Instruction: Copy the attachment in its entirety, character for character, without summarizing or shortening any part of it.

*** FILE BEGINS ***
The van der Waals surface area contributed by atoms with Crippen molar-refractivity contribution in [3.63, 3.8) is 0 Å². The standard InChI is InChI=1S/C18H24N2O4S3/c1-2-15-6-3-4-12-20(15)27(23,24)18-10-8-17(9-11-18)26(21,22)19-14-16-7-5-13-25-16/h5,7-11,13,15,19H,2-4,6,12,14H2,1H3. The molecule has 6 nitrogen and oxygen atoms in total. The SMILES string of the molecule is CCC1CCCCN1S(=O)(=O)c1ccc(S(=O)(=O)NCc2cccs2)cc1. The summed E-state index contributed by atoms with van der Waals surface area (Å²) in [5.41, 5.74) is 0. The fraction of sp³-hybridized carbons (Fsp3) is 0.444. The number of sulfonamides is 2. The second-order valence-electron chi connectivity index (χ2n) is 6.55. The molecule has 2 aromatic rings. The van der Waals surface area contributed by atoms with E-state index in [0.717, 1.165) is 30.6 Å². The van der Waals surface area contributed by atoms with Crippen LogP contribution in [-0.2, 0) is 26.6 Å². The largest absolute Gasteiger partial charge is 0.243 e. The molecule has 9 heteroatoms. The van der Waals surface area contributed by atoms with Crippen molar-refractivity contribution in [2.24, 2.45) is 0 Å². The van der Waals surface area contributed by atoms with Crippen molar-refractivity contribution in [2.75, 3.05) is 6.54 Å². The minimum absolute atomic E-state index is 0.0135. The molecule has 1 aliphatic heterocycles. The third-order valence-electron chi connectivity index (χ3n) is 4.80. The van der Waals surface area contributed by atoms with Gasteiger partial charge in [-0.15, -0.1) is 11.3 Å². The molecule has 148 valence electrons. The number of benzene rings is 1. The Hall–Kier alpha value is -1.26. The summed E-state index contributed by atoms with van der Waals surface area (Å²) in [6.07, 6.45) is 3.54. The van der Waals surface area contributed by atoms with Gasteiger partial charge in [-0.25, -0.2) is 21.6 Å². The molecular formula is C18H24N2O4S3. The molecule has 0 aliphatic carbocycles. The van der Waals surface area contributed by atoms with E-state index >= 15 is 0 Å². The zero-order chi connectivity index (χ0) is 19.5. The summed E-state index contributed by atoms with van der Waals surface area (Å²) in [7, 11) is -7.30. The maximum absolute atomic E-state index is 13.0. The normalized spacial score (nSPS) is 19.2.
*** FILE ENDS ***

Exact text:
The van der Waals surface area contributed by atoms with Crippen molar-refractivity contribution in [3.63, 3.8) is 0 Å². The standard InChI is InChI=1S/C18H24N2O4S3/c1-2-15-6-3-4-12-20(15)27(23,24)18-10-8-17(9-11-18)26(21,22)19-14-16-7-5-13-25-16/h5,7-11,13,15,19H,2-4,6,12,14H2,1H3. The molecule has 6 nitrogen and oxygen atoms in total. The SMILES string of the molecule is CCC1CCCCN1S(=O)(=O)c1ccc(S(=O)(=O)NCc2cccs2)cc1. The summed E-state index contributed by atoms with van der Waals surface area (Å²) in [5.41, 5.74) is 0. The fraction of sp³-hybridized carbons (Fsp3) is 0.444. The number of sulfonamides is 2. The second-order valence-electron chi connectivity index (χ2n) is 6.55. The molecule has 2 aromatic rings. The van der Waals surface area contributed by atoms with E-state index in [0.717, 1.165) is 30.6 Å². The van der Waals surface area contributed by atoms with Crippen LogP contribution in [-0.2, 0) is 26.6 Å². The largest absolute Gasteiger partial charge is 0.243 e. The molecule has 9 heteroatoms. The van der Waals surface area contributed by atoms with Crippen molar-refractivity contribution in [2.24, 2.45) is 0 Å². The van der Waals surface area contributed by atoms with Crippen molar-refractivity contribution in [2.75, 3.05) is 6.54 Å². The minimum absolute atomic E-state index is 0.0135. The molecule has 1 aliphatic heterocycles. The third-order valence-electron chi connectivity index (χ3n) is 4.80. The van der Waals surface area contributed by atoms with Gasteiger partial charge in [-0.15, -0.1) is 11.3 Å². The molecule has 148 valence electrons. The number of benzene rings is 1. The Hall–Kier alpha value is -1.26. The summed E-state index contributed by atoms with van der Waals surface area (Å²) in [6.07, 6.45) is 3.54. The van der Waals surface area contributed by atoms with Gasteiger partial charge in [-0.25, -0.2) is 21.6 Å². The molecular formula is C18H24N2O4S3. The molecule has 0 aliphatic carbocycles. The van der Waals surface area contributed by atoms with E-state index >= 15 is 0 Å². The zero-order chi connectivity index (χ0) is 19.5. The summed E-state index contributed by atoms with van der Waals surface area (Å²) in [7, 11) is -7.30. The maximum absolute atomic E-state index is 13.0. The normalized spacial score (nSPS) is 19.2.